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Opinion: Beijing's Sovereignty Ruse Blocks Tibet Negotiation

March 1, 2010

By Tsering Tsomo
February 27, 2010

The concept of mianzi or "face" in dealing with
the Chinese is being stressed in many orientation
briefings to foreigners visiting China where face
is generally equated with image, reputation, prestige, pride and respect.

Losing, saving or giving face is a social concept
common in many Asian societies but for the
ever-resourceful leaders in Beijing, face takes
on political meanings such as "sovereignty" and
the "territorial integrity" of the People's
Republic of China (PRC). To save face, Beijing
uses these politically loaded words to brush off
prying questions about its authoritarian
behavior. Criticizing China's abuse of the word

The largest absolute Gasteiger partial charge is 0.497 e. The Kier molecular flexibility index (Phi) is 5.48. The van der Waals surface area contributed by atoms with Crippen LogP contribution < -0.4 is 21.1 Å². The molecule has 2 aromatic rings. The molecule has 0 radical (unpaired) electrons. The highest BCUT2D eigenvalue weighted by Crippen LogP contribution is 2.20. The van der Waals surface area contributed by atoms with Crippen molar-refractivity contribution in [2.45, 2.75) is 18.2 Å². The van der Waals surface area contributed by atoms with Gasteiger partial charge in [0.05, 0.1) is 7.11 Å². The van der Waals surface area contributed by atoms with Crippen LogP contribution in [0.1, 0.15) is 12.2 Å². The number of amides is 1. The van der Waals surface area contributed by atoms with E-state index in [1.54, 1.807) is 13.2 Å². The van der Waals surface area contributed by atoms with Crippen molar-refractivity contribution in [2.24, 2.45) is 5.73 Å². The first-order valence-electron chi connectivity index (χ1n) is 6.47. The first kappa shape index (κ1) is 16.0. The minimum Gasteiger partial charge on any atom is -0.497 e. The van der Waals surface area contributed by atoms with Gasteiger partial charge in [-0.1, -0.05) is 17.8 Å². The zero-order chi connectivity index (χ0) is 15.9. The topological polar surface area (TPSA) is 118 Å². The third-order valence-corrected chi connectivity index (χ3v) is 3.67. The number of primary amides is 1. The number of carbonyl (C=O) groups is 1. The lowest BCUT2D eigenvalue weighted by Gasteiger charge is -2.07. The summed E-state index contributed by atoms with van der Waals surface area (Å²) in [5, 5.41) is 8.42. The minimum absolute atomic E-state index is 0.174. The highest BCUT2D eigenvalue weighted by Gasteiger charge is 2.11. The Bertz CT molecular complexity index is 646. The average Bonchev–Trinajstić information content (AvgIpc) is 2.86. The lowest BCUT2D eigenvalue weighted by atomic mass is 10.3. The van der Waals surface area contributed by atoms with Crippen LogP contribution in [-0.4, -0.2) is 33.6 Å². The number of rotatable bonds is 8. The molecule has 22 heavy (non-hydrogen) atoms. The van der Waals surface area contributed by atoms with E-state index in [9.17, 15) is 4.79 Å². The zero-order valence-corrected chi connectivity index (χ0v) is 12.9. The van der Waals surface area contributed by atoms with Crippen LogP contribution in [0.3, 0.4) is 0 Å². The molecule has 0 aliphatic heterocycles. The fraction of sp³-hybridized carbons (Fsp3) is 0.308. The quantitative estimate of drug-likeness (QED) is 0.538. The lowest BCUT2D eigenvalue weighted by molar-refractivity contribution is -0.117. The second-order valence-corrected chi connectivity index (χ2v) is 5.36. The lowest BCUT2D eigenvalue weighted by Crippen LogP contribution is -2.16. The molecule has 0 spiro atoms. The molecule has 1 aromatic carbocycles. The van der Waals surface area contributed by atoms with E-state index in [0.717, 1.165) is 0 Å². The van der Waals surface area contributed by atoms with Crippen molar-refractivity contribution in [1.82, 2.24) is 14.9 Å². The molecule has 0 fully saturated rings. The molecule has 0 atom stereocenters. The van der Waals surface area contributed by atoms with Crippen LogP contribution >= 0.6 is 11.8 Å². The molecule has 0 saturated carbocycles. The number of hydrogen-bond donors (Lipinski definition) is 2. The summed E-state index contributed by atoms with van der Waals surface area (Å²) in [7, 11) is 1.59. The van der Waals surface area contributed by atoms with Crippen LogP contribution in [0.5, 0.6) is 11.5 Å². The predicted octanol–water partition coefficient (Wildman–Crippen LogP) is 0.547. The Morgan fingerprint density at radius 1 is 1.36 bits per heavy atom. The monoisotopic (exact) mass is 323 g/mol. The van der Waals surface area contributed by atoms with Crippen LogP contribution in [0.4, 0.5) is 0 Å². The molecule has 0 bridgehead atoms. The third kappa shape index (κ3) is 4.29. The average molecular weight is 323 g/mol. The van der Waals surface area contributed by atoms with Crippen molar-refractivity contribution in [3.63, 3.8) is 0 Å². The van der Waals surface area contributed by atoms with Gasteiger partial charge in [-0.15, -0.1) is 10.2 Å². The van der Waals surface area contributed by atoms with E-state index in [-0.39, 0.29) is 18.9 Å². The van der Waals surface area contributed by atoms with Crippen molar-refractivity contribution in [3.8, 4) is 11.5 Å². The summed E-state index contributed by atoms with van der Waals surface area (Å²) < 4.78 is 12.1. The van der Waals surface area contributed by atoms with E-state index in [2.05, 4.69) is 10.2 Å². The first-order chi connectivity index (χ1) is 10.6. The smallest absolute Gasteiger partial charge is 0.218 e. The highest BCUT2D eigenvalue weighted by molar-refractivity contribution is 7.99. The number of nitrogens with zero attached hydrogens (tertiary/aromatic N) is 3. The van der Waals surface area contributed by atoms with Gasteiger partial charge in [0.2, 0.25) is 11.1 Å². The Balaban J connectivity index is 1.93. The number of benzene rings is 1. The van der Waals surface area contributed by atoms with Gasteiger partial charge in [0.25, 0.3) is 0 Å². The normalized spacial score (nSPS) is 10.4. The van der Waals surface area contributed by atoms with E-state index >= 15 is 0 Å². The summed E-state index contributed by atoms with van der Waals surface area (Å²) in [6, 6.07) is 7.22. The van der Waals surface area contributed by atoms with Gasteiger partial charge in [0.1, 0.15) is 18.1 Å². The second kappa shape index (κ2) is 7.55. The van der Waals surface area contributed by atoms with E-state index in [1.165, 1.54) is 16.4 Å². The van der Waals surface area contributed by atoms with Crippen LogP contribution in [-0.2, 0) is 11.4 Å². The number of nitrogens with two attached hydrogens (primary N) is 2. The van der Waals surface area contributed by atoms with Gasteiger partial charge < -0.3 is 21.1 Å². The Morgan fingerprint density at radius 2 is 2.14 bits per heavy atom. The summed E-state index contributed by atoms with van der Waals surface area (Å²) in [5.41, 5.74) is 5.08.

"sovereignty" to escape accountability and stave
off inconvenient issues like Tibet, Liu
Jianqiang, a senior reporter with Southern
Weekend, an influential Chinese weekly, wrote
recently, "This expression is used for human
rights issues, for the Taiwan issue, and for many
other issues. Sometimes China loves sovereignty
even more than it loves the facts."

The late January discussions, the ninth such
meeting since 2002, between envoys of His
Holiness the Dalai Lama and the Chinese
leadership have achieved little in terms of
agreement on issues that the Chinese side thinks
are linked to sovereignty and territorial
integrity of the PRC. Beijing again accused His
Holiness of demanding a "high level of autonomy"
for "greater Tibet" in order to realize Tibetan
independence. In the press statements after the
talks, Du Qingli, head of the United Front Work
Department - the body tasked specifically to
handle the Tibet talks - and his deputy Zhu
Weiqun reiterated the non-negotiability of sovereign and territorial issues.

But the Tibetan proposal for genuine autonomy
calls for a uniform policy for all Tibetans in
Kham, Amdo and U-tsang provinces under a single
administration. Clearly, for Tibetans, it is less